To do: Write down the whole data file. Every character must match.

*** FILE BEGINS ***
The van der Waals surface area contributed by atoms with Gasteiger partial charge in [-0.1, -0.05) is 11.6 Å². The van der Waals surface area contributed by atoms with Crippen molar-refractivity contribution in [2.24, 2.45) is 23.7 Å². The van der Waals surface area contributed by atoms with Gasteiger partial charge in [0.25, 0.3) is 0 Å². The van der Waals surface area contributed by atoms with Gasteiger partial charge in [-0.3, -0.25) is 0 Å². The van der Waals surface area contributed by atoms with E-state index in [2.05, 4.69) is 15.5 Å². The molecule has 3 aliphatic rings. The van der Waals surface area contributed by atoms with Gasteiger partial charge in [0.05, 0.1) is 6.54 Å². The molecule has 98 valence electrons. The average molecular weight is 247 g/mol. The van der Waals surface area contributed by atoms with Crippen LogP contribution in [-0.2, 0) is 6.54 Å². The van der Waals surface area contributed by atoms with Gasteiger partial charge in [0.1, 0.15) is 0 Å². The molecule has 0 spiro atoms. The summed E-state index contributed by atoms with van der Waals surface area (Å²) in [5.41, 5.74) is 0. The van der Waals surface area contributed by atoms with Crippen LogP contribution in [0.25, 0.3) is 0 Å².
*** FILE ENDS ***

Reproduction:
The van der Waals surface area contributed by atoms with Gasteiger partial charge in [-0.1, -0.05) is 11.6 Å². The van der Waals surface area contributed by atoms with Crippen molar-refractivity contribution in [2.24, 2.45) is 23.7 Å². The van der Waals surface area contributed by atoms with Gasteiger partial charge in [0.25, 0.3) is 0 Å². The van der Waals surface area contributed by atoms with Gasteiger partial charge in [-0.3, -0.25) is 0 Å². The van der Waals surface area contributed by atoms with E-state index in [2.05, 4.69) is 15.5 Å². The molecule has 3 aliphatic rings. The van der Waals surface area contributed by atoms with Gasteiger partial charge in [0.05, 0.1) is 6.54 Å². The molecule has 98 valence electrons. The average molecular weight is 247 g/mol. The van der Waals surface area contributed by atoms with Crippen LogP contribution in [-0.2, 0) is 6.54 Å². The van der Waals surface area contributed by atoms with Gasteiger partial charge in [0.1, 0.15) is 0 Å². The molecule has 0 spiro atoms. The summed E-state index contributed by atoms with van der Waals surface area (Å²) in [5.41, 5.74) is 0. The van der Waals surface area contributed by atoms with Crippen LogP contribution in [0.25, 0.3) is 0 Å².